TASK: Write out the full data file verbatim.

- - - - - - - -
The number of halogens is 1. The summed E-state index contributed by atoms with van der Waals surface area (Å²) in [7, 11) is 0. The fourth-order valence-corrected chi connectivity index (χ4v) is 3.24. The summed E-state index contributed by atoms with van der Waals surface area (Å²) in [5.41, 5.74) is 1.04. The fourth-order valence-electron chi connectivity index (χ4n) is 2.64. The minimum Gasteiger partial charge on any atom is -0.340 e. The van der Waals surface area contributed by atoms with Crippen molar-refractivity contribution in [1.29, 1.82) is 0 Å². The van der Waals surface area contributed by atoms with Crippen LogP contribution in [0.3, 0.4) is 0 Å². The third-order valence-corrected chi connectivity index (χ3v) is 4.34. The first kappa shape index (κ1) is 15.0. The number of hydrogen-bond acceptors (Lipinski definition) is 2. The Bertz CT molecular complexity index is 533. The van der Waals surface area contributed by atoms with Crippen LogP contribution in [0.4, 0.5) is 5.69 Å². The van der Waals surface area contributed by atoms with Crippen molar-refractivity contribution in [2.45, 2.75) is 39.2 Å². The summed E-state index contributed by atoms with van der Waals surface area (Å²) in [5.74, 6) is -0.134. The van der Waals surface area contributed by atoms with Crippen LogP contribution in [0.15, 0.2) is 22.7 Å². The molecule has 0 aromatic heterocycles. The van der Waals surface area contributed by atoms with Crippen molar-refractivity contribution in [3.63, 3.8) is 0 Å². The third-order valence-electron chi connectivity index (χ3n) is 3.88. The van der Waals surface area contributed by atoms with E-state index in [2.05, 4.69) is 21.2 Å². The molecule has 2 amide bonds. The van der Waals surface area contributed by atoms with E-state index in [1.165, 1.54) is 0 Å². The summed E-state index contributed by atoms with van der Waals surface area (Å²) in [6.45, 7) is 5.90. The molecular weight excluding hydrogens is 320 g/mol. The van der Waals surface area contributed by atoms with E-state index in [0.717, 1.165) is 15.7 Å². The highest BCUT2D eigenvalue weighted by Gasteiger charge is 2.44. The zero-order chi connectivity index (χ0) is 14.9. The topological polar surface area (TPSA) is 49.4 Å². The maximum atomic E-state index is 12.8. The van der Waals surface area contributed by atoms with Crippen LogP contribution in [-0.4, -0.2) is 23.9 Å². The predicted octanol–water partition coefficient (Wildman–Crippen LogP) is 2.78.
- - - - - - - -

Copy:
The number of halogens is 1. The summed E-state index contributed by atoms with van der Waals surface area (Å²) in [7, 11) is 0. The fourth-order valence-corrected chi connectivity index (χ4v) is 3.24. The summed E-state index contributed by atoms with van der Waals surface area (Å²) in [5.41, 5.74) is 1.04. The fourth-order valence-electron chi connectivity index (χ4n) is 2.64. The minimum Gasteiger partial charge on any atom is -0.340 e. The van der Waals surface area contributed by atoms with Crippen molar-refractivity contribution in [1.29, 1.82) is 0 Å². The van der Waals surface area contributed by atoms with Crippen LogP contribution in [0.3, 0.4) is 0 Å². The third-order valence-corrected chi connectivity index (χ3v) is 4.34. The first kappa shape index (κ1) is 15.0. The number of hydrogen-bond acceptors (Lipinski definition) is 2. The Bertz CT molecular complexity index is 533. The van der Waals surface area contributed by atoms with Crippen LogP contribution in [0.4, 0.5) is 5.69 Å². The van der Waals surface area contributed by atoms with Crippen molar-refractivity contribution in [2.45, 2.75) is 39.2 Å². The summed E-state index contributed by atoms with van der Waals surface area (Å²) in [5.74, 6) is -0.134. The van der Waals surface area contributed by atoms with Crippen LogP contribution in [0.15, 0.2) is 22.7 Å². The molecule has 0 aromatic heterocycles. The van der Waals surface area contributed by atoms with Crippen molar-refractivity contribution in [3.63, 3.8) is 0 Å². The third-order valence-electron chi connectivity index (χ3n) is 3.88. The van der Waals surface area contributed by atoms with E-state index in [2.05, 4.69) is 21.2 Å². The molecule has 2 amide bonds. The van der Waals surface area contributed by atoms with E-state index in [1.165, 1.54) is 0 Å². The summed E-state index contributed by atoms with van der Waals surface area (Å²) in [6.45, 7) is 5.90. The molecular weight excluding hydrogens is 320 g/mol. The van der Waals surface area contributed by atoms with E-state index in [0.717, 1.165) is 15.7 Å². The highest BCUT2D eigenvalue weighted by Gasteiger charge is 2.44. The zero-order chi connectivity index (χ0) is 14.9. The topological polar surface area (TPSA) is 49.4 Å². The maximum atomic E-state index is 12.8. The van der Waals surface area contributed by atoms with Crippen LogP contribution in [-0.4, -0.2) is 23.9 Å². The predicted octanol–water partition coefficient (Wildman–Crippen LogP) is 2.78.